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Canada Election: Housing Is the Sector to Watch

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Housing in Canada has emerged as one of the most significant topics of discussion in the 2019 federal election. Affordability has been a sticking point in recent provincial elections, and now voters are looking to federal representatives to make a difference.

Interestingly, a National Bank of Canada report released in August showed that housing affordability improved by the most in a decade in the second quarter.

Back in January I’d discussed some of the ways the Canadian housing market would receive a booster shot this year. Lower mortgage rates have played a big role in bumping up sales activity. Mortgage payments as a share of household income fell 3.6% in Q2 to 45.1%, the largest quarter-over-quarter decrease since 2009.

In that same article I’d discussed the federal push for affordability, which could provide a further bump for top alternative lenders like Equitable Group (TSX:EQB). Shares of Equitable Group have climbed 76% in 2019 as of close on October 9.

There were concerns that new OSFI regulations introduced in 2018 would hinder lenders, but Equitable Group and its peers have thrived amid a difficult environment.

Let’s take a quick snapshot of the housing plans for the top parties ahead of the big vote on October 21.

Housing plans for the major parties

The liberals have a proposal to introduce a federal speculation tax on non-residents. The party also brought on a higher cap on the First-Time Home Buyer Incentive. First-time buyers can now withdraw up to $35,000 from their RRSPs with no penalty, up from the original cap of $25,000.

The conservatives have rolled out several aggressive proposals, including changing mortgage stress tests for first-time home buyers and reviewing the removal of the test from renewals. Another proposal calls for increasing the amortization periods on insured mortgages to 30 years for first-time buyers. The party also aims to make federal real estate available for housing developments.

Consistently polling third on a national level is the New Democratic Party (NDP), which seeks to create 500,000 affordable housing units if elected. It has also vowed to re-introduce 30-year terms for insured mortgages for first-time buyers and double the first-time home buyers’ tax credit to $1,500.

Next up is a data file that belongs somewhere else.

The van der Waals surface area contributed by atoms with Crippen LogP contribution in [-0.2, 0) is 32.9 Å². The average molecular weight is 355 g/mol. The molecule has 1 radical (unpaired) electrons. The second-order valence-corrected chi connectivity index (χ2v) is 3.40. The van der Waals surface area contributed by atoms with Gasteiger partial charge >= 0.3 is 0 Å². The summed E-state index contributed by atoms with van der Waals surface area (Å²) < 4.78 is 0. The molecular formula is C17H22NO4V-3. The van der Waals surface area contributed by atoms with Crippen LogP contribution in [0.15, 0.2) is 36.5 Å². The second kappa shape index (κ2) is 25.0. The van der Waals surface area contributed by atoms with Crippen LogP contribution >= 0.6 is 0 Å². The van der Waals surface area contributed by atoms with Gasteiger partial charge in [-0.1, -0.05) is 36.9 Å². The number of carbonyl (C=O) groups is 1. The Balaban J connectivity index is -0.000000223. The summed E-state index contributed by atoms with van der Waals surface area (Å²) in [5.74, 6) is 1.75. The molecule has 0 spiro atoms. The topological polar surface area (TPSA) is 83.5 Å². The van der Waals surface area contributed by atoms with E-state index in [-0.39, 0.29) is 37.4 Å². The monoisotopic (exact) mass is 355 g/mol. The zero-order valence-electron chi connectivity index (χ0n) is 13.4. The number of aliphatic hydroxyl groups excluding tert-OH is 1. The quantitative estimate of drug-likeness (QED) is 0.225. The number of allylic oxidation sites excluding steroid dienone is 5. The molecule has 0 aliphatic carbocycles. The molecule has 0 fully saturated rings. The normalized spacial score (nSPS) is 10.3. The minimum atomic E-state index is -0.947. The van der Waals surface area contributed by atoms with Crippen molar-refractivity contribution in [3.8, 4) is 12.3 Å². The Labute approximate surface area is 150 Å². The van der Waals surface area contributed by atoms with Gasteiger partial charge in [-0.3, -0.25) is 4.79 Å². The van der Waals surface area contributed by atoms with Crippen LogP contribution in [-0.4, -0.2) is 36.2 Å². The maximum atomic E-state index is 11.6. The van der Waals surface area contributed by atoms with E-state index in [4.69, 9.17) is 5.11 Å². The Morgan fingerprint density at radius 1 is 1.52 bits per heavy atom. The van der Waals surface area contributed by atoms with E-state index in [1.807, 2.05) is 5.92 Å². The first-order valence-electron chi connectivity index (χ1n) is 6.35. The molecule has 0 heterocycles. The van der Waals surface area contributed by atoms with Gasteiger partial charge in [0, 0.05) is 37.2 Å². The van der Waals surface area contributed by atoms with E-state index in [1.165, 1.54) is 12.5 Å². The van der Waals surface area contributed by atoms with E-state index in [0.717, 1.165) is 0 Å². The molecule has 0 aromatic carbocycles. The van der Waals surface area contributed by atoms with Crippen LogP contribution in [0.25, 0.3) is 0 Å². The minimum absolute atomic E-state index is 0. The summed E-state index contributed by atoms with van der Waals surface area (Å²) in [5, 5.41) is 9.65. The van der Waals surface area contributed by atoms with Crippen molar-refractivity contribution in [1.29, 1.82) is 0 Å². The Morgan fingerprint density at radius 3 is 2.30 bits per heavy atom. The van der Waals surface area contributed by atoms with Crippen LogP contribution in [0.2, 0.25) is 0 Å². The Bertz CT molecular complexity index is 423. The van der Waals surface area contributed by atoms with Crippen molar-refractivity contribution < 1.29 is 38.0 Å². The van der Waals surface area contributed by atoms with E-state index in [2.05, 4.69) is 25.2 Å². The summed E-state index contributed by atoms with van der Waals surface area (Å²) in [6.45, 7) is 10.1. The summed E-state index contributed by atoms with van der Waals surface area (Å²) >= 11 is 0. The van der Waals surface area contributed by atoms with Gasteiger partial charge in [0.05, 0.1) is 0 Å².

The NDP has said that it would implement a 15% foreign buyers’ tax on purchases of residential property by foreign corporations or those who are not citizens or permanent residents.

Should you target housing stocks ahead of the election?

Equitable Group and peers like Home Capital have put together solid earnings in 2019 — and their respective stocks have thrived. The Canadian housing market looks truly balanced for the first time since Home Capital’s near collapse in the spring of 2017. The health of the housing market is encouraging right now, but housing stocks looks pricey in the fall.

For example, Equitable Group is trading at the high end of its 52-week range. The stock last had an RSI of 60, putting it just outside of technically overbought territory.

It does boast a price-to-earnings ratio of 9.6 and a price-to-book value of 1.3, putting it at decent value relative to its industry peers. Still, I’m waiting for a more attractive entry point before pulling the trigger on Equitable Group this fall.

This article represents the opinion of the writer, who may disagree with the “official” recommendation position of a Motley Fool premium service or advisor. We’re Motley! Questioning an investing thesis — even one of our own — helps us all think critically about investing and make decisions that help us become smarter, happier, and richer, so we sometimes publish articles that may not be in line with recommendations, rankings or other content.

Fool contributor Ambrose O'Callaghan has no position in any of the stocks mentioned.

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